How the Sausage Is Made: The Process of Processing
I’ve written many posts at the Beehive highlighting specific items, stories, and people from our collections that captured my attention, but it occurs to me that readers of our blog may be interested in a bigger picture of the work we do here. This week, I’d like to offer a behind-the-scenes look at how a collection is processed—or, as we say in Collections Services, how the sausage is made.
The responsibilities of the MHS Collections Services department include everything from the acquisition of new material to processing, preservation, and digitization. It’s the job of a manuscript processor like me to make collections both physically accessible and intellectually coherent to researchers, what archivists refer to as “arrangement and description.”
This can be challenging, to say the least. Collections come to us in all shapes, sizes, and conditions. Think of the way you keep your personal files at home or on your computer. You may know where things are, but would anyone else be able to figure it out? Are items arranged chronologically? Do folder labels really reflect the folders’ contents? How do the files relate to each other? When we’re talking about historical documents, often passed down through generations, potential problems multiply. Items may be in poor condition, undated, unidentified, basically a mess. For example:
This carton contains hundreds of letters folded up in their original envelopes and in no discernible order, as well as rusty staples, paper clips, and who knows what else. (Hair, leaves, dead insects—we’ve found them all!) These papers can’t be used by researchers like this. Each letter will need to be unfolded and arranged chronologically in acid-free boxes and folders for access and long-term preservation. It’s a very time-consuming job. A finished collection ends up looking something like this:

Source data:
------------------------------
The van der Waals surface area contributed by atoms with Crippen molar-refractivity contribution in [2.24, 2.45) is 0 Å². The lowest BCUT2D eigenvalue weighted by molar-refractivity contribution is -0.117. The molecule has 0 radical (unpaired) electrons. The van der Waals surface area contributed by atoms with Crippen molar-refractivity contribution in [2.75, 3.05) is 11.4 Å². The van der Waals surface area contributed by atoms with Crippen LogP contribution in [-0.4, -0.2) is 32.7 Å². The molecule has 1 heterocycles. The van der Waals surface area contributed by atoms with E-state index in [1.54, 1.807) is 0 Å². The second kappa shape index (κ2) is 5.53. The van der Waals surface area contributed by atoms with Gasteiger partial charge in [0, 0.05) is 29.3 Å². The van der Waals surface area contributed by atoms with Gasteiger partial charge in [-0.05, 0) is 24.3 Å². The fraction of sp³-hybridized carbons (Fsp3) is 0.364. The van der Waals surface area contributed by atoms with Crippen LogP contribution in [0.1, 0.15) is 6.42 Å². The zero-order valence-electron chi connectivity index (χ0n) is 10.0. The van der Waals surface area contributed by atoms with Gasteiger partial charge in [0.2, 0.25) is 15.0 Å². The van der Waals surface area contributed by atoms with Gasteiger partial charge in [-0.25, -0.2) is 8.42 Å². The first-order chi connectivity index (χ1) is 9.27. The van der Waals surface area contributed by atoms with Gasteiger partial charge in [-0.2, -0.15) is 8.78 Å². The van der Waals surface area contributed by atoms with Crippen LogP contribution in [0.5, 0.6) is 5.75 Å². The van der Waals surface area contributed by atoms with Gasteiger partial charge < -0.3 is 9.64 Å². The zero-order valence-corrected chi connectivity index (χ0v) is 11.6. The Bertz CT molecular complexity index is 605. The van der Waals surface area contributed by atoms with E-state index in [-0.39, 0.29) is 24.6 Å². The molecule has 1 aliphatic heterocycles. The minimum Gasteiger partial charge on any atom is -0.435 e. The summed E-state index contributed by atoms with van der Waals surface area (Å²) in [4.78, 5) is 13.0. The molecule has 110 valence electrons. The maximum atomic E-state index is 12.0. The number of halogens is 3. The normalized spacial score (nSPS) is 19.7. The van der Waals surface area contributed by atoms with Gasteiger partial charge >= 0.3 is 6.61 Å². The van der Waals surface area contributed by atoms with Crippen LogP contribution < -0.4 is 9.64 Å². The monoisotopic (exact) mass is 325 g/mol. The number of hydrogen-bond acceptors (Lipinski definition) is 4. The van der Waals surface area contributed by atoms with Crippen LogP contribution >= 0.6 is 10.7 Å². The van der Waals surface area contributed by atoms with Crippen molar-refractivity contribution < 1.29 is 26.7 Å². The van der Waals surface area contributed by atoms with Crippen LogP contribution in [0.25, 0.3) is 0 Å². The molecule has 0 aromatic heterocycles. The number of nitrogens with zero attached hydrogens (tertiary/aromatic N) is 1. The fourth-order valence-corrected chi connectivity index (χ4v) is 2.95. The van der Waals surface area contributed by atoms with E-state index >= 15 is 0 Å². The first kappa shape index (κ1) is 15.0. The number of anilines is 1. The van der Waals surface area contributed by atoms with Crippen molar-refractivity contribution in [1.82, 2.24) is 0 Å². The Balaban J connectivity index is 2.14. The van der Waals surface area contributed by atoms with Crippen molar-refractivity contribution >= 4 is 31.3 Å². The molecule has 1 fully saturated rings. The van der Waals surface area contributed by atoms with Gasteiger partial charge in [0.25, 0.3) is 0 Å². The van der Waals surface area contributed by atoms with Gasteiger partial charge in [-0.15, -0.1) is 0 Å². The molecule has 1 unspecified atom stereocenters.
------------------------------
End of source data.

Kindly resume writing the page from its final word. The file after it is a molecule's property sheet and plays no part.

At the same time this physical work is being done, the processor will also need to make some intellectual sense of the material, scanning the letters carefully but quickly to determine who the authors and recipients are and what topics they discuss. The collection will be described in ABIGAIL, our online catalog, with headings for people, places, organizations, events, subjects, etc.
Good cataloging is vital because it’s our description that directs researchers to a specific collection. Experienced archivists have developed both subject knowledge and professional instincts that help them make informed judgments about the context and importance of a collection. What makes the papers historically significant? What possible avenues of research might bring someone to see them?
When you look at one of our catalog records, you may notice many slightly different permutations of the same topic. For example, papers of the director of Boston’s Children’s Hospital during the peak of the U.S. polio epidemic might be described by any or all of the following subject headings (and then some):
Children’s Hospital (Boston, Mass.).
Children—Health and hygiene.
This may seem redundant, but there’s a method to the madness. What headings are useful depends on a researcher’s particular area of interest. Is he or she doing work on the specific hospital, children’s hospitals, Boston hospitals, hospital administration, polio, general childhood health?
Catalog records for manuscript collections have to be written from scratch because each collection is unique. No two archivists will describe the same papers the same way. Hundreds of our collections here at the MHS are also described more fully in online guides, which allow us to go into more detail about groups or “series” of papers and to indicate where specific material is located. Our guides are fully searchable, and more and more people are finding us through online search engines.
Manuscript processing is fundamental to all the work done at the MHS. Every other function of the library, from research to digitization, exhibit planning, even blogging, would not be possible without it. We’re constantly refining our catalog records and collection guides, and we’re still making discoveries in collections that have lived on our shelves for years. Our researchers are a great resource, bringing their subject knowledge to bear to fill gaps…and to catch our mistakes!
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